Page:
Information can also be accessed on a specific ‘transfer stream’ – covering transfers going from one country to another; as well as data on ‘pairs’ of countries – covering all the transfers completed between two countries in both directions (such as from the US to Canada, and from Canada to the US). The data for 2015 shows that so far the most active pair has been England and Wales with 146 transfers, followed by England and Scotland with 124, Brazil and Portugal with 121, and the US and Canada with 71.
In fifth place is Brazil and Japan with 70, which Goddard observed is “perhaps surprising given that the other four pairs are either neighbours or speak the same language, and given the cultural and language differences between Brazil and Japan.” He added that as well as highlighting such links, the data can also be used to illustrate trends such as whether there are more players moving from Africa to Europe, or from Africa to Asia.
Goddard said that by continuing to make the international transfer market more transparent, FIFA TMS is in turn also enhancing the market’s credibility and governance. “The transparency quite logically leads to a high degree of credibility, as the information being provided about where money is going, and to whom, and also if there are any issues, and any compliance involved, shows how credible the market is, and highlights its effectiveness and efficiency.”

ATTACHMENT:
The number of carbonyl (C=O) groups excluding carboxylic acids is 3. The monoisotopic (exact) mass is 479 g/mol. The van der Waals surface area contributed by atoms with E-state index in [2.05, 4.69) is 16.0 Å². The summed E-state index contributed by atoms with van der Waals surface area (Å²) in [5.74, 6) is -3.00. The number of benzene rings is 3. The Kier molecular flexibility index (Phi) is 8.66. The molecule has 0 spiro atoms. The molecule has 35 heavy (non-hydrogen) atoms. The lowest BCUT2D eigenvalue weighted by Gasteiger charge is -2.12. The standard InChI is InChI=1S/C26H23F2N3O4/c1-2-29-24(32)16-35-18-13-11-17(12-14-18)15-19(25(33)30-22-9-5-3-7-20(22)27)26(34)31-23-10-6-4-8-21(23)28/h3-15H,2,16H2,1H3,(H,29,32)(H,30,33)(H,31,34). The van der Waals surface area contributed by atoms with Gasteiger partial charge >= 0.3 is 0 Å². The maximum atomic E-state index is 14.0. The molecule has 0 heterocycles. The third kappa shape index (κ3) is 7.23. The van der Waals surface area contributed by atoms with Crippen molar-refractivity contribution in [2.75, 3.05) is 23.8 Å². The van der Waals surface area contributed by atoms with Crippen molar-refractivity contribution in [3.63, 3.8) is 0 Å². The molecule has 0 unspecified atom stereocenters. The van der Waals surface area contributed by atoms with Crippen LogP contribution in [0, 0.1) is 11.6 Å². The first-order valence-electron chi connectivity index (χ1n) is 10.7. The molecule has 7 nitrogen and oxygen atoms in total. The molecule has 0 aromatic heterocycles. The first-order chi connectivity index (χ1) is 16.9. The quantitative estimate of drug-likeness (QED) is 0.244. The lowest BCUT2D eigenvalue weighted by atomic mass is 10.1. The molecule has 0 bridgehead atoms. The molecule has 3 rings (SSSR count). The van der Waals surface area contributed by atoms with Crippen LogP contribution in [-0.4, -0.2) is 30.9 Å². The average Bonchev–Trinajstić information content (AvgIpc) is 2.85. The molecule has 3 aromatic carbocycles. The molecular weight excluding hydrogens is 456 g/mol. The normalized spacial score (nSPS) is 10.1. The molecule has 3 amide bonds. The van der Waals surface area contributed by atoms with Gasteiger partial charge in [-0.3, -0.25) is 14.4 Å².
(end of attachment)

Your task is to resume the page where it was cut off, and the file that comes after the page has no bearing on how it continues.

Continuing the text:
He added: “If you can measure something, it means you can also manage it. And if you can manage something, it means you can also govern it. And that’s why our expansion of the range of information we are making available about the global transfer market is so important.”
Written by Jonathan Dyson @JonathanPDyson
FIFA TMS On Deadline Day
The FIFA TMS International Transfer Matching System (ITMS) is maintained locally in Zurich by the FIFA TMS team. “We are available for special working hours during deadline day,” says Laura Corica, the FIFA TMS head of client services.
“From 9am til midnight, we are here answering phone calls and emails, supporting more than 8,000 users.”
Mark Goddard, the FIFA TMS general manager, adds: “Our objective is to ensure that everyone gets their transfer in, and if anyone needs any help we’re here right up until the deadline to assist them.”
A countdown clock appears in the ITMS system and stays on until midnight local time on the final day of the registration period applicable to each country, so that users are aware of exactly how much time they have left to complete a transfer.
In addition, live updates on the latest activity are provided through the FIFA TMS Twitter feed (@FIFATMS).
According to FIFA TMS data, 400 of the 6,505 international transfers completed during the 2014 summer window were finalised on the September 1 deadline day.
This article appeared in fcbusiness #87 CLICK HERE to read the full magazine
Posted by: Aaron Gourley